Making a mini gingerbread house

Posted by in Latest News, Tutorials & Tips on November 11, 2014 Comments off

FullSizeRender_2

Make your own gorgeous mini gingerbread house for the festive season or high tea! It’s simple 🙂

You can decorate your house with royal icing after you have glued it together, but with this set above, I decorated each piece and then glued together when all the cookies pieces were dried. I prefer to decorate each piece before gluing the house together to ensure my design is the way I want it, rather than run the risk of the RI dripping…unless it is for the look of snow on the roof top 🙂

IMG_7043

STEP 1 – Using your CutterCraft cookie cutter set, bake your favourite biscuit. You will need 2x fronts, 2x side walls and 2x roof tops. Here I have baked vanilla cookies, but gingerbread works very well too. Generally, I make a cookie about 6mm thick, but I actually made these a 1-2 mm thinner, for the more delicate look. You can find a delicious gingerbread right her under ‘Recipes’.

TIP – Whichever cookie dough I use, I always roll out my dough in between baking paper to my desired cookie thickness and RE-FRIDGERATE till cold. This eliminates me having to use extra muscles to roll out a cold, hard ball of dough. I then cut my shapes and FREEZE the shapes for a further 20 minutes. I then place directly into oven for the recommended baking time. I have a few trays going at once. This freezes all the ingredients so as they remain the same shape as you cut them. Working with the cookie dough generally becomes soft and when placed unfrozen in the oven, you will notice they spread whilst baking.

IMG_7044

STEP 2 – Using royal icing (about piping consistency with work for these small ones, but a little thicker is better if you are making one of our large or small gingerbread houses)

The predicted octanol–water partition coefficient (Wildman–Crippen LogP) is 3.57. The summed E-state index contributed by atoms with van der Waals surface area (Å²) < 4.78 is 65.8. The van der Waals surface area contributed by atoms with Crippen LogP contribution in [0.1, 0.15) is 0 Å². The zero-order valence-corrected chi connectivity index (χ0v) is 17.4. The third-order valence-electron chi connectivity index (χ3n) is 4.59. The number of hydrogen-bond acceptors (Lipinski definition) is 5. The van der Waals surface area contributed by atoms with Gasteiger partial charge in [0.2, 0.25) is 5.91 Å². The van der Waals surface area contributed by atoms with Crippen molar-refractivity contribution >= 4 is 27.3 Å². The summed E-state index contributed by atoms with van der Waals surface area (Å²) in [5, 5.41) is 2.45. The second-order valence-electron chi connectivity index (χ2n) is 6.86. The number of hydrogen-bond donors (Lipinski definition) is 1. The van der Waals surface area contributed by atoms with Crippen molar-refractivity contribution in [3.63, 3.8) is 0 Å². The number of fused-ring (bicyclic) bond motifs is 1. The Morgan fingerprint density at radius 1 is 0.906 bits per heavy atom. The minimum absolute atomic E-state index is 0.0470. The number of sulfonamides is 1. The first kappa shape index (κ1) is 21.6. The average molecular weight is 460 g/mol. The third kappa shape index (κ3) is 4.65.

Add a generous line of RI to the end of the side walls and glue to the ‘front’ cookie piece. Press firmly, but carefully so as not to break your cookie. Make sure you have aligned it properly to dry in place.

You can add as little or as much as you like. The more RI you use the more it will squeeze out of the edges to create a natural ‘snow’ look.

IMG_7046

STEP 3 – Once your side walls are in place, add Ri to the edges of your back wall, line up and glue into place. Your RI will still be wet, so if anything looks crooked, simply adjust carefully. Allow to dry for a while before adding on the roof cookies. You will find because it is so small, you will not need to wait too long as the weight of the roof tops should not affect it. Adjust the sides if need.

If making the larger gingerbread houses, allow the RI to dry completely before adding on the roof pieces, due to the ‘weight’ of the cookie. If your RI is wet, you may find the walls may fall out of place.

FullSizeRender

STEP 4 – Add RI to the top edges of the front cookies, ready for the roof tops.

FullSizeRender

STEP 5 – Carefully, place on your roof top, aligning it to the peak of the front and centred to the sides so it overhangs nicely at both ends.

FullSizeRender

STEP 6 – Continue for the other side. Align all wall and roof tops to ensure the balance is equal and not one sided heavier.

FullSizeRender FullSizeRender

STEP 7 – Decorate with your favourite royal icing colours. Keep it ‘sweet and simple’ or go ‘extravagant’

Great idea – Glue this house onto a plate, round, rectangle or square and create a masterpiece with garden, flower decorations and all! Look out for a new acrylic plates to purchase, simply ideal!

You could also write names on them for ‘personalised’ place cards for your next event or Christmas dinner table and the plates make a terrific base to be able to wrap in cellophane as a gift, without the cookie breaking. 😀

FullSizeRender

TEST- I have taken a photo with them placed on a variety of cups from our cupboard. They will balance by the two door fronts, counterbalancing opposite at the front and then at the back. (Tricky to explain) They even sit on a glass, not that you would probably serve it on a glass, but it gives you the difference of material and rim thicknesses. The glass, although was certainly more slippery than ceramic material.

If you are concerned they only balance on the lip, you could certainly glue them onto the cup with a little royal icing in the doorways, but then that could be messy for your guest when they break it off the rim.

FullSizeRender

It’s a simple, effective cookie to make and I hope this short tutorial has helped you. I’d love to hear  any feedback and absolutely love seeing pictures of your work, so please feel free to post straight to our FB page @CutterCraft 🙂